Fighting Mendacity in Politics: The Role of America’s Lawyers
Preview of a paper by Heidi Li Feldman, to be presented at Resurrecting Truth in American Law and Public Discourse: Shall These Bones Live?, Duquesne University School of Law, November 16-17, 2017.
American lawyers know much about truthfulness and untruthfulness. Their education schools them in these subjects, and virtually every area of legal practice involves understanding them. American lawyers must learn the nuances, forms, and mechanisms of mendacity because so much law prohibits lying, fraud, deceit, misrepresentation, and more. Lawyers must counsel their clients regarding requirements of honesty, accuracy, informativeness, and disclosure. Lawyers themselves have professional obligations of candor, particularly towards tribunals.
Their professional status and their familiarity and skill with truthfulness and untruthfulness bestow obligations on American lawyers in the current political climate. Social media is rife with misdirection and disinformation; the sitting U.S. President is a known serial dissembler; high ranking officials deny basic science; government departments hide and remove information from their websites. Mendacity, evasion, deceit in aid of power are everywhere in evidence.
Under these conditions, American lawyers should identify, expose, and explain untruthfulness. They should force truthfulness from politicians, elected and appointed officials, commentators, pundits and activists. In short, America’s lawyers should act as advocates for truthfulness in political discourse. My arguments for the special role of lawyers will not rely on strong metaphysical or ontological claims about truth, values, or law. With a mundane approach to truth, I will explore the role of truthfulness in subverting ideology and in grounding dissent from power. Via examples, I will demonstrate how lawyers’ knowledge and skills can especially aid in these efforts.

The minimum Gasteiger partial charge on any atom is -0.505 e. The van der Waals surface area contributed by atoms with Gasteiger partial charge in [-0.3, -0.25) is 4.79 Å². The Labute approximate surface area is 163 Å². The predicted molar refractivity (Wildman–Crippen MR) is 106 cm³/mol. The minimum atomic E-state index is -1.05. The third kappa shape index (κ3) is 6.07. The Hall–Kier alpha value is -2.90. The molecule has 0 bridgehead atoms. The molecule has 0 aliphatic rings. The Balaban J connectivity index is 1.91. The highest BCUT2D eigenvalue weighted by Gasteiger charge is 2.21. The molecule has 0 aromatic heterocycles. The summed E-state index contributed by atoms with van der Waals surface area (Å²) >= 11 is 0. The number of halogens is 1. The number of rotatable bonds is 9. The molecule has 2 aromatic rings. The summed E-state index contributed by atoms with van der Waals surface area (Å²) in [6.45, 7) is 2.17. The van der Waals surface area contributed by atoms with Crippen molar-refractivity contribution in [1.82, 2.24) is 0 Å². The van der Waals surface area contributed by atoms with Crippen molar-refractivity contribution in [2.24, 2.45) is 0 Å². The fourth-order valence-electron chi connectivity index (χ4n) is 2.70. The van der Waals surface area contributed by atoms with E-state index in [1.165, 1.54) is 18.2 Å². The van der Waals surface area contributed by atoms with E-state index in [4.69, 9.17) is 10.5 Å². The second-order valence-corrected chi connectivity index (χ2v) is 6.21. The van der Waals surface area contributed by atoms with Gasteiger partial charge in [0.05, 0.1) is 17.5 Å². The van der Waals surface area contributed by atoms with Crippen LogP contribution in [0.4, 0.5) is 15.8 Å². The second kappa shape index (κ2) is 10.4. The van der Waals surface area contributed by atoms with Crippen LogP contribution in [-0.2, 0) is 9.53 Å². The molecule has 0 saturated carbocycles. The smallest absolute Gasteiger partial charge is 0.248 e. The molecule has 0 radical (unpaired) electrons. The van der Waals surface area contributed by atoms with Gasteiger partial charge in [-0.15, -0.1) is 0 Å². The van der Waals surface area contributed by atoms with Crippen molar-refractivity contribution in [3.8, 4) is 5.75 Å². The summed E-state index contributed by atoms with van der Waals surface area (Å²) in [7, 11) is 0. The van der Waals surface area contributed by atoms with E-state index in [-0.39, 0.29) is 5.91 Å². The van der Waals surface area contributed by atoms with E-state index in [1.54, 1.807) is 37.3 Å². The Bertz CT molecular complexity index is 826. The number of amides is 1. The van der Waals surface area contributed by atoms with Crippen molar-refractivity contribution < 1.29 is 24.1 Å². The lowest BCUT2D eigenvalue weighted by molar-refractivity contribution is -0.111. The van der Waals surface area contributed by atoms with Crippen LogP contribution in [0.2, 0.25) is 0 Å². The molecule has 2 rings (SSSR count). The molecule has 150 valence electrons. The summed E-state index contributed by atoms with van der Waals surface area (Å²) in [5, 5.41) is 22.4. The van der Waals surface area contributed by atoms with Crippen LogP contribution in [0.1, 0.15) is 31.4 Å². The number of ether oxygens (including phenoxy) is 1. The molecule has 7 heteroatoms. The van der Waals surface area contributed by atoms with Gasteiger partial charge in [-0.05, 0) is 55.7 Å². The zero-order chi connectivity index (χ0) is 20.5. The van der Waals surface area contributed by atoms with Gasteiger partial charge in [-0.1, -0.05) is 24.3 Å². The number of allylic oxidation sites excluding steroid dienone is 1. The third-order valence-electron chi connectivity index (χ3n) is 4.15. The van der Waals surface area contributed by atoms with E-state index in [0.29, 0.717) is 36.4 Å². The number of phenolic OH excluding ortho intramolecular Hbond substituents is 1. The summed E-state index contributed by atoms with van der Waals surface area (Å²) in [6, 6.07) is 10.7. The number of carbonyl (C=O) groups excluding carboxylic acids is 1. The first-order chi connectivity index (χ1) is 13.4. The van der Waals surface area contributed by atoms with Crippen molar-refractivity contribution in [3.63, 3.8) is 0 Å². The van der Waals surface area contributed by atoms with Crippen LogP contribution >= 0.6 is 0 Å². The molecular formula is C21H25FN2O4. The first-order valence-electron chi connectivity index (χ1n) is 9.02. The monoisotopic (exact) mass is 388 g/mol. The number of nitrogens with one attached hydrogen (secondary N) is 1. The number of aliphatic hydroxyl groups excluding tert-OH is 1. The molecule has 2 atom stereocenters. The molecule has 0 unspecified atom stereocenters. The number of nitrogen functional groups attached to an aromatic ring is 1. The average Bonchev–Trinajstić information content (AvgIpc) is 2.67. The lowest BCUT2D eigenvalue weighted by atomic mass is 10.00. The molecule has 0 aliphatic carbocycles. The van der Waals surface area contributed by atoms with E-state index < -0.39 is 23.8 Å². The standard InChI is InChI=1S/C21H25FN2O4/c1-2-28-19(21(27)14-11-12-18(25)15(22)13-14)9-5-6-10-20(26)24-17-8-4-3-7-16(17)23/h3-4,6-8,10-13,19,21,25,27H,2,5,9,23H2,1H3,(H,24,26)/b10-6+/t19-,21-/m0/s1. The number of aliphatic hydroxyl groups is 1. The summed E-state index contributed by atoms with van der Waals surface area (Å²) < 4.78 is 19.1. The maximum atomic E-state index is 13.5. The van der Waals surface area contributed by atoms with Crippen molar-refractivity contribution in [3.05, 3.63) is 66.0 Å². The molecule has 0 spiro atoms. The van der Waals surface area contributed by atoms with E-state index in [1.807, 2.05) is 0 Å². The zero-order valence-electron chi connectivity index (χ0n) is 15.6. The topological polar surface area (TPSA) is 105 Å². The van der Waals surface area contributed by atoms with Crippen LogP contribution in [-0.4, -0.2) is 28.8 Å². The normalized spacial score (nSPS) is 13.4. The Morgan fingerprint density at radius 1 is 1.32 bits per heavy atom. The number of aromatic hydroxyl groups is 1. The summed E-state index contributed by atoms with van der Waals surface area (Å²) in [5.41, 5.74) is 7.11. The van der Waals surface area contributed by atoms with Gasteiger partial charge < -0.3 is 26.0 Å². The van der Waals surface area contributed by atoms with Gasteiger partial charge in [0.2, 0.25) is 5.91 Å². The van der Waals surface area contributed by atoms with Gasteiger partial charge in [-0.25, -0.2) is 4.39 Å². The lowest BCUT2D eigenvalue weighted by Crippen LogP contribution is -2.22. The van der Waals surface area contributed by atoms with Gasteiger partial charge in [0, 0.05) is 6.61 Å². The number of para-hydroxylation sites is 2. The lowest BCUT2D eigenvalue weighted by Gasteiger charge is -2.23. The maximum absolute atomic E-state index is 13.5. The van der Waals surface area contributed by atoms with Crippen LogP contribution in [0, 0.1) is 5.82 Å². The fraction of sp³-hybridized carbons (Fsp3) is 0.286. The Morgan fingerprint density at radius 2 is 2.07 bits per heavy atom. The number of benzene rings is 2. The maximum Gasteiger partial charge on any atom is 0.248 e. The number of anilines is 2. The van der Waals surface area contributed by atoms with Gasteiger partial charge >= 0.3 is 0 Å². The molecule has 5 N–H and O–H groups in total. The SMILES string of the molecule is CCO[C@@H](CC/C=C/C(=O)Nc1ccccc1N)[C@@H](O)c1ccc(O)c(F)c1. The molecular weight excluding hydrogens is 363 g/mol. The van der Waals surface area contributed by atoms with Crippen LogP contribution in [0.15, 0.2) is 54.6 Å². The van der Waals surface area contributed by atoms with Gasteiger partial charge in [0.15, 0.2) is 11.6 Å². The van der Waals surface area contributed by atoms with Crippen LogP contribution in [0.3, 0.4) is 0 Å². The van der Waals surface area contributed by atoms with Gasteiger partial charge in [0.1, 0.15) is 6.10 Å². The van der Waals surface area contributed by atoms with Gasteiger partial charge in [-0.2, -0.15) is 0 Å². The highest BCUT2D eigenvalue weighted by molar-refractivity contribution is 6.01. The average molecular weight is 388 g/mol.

Lawyers are to the current onslaught of political mendacity what physicians are to public health emergencies. Responsible, democratically accountable governance is impossible without great measures of truthfulness. While all citizens should, therefore, strive for and demand truthfulness in politics, American lawyers, trained in the rule of law in the American constitutional system, owe that system their care and attention, marshalling their expertise in the cause of truthfulness in politics.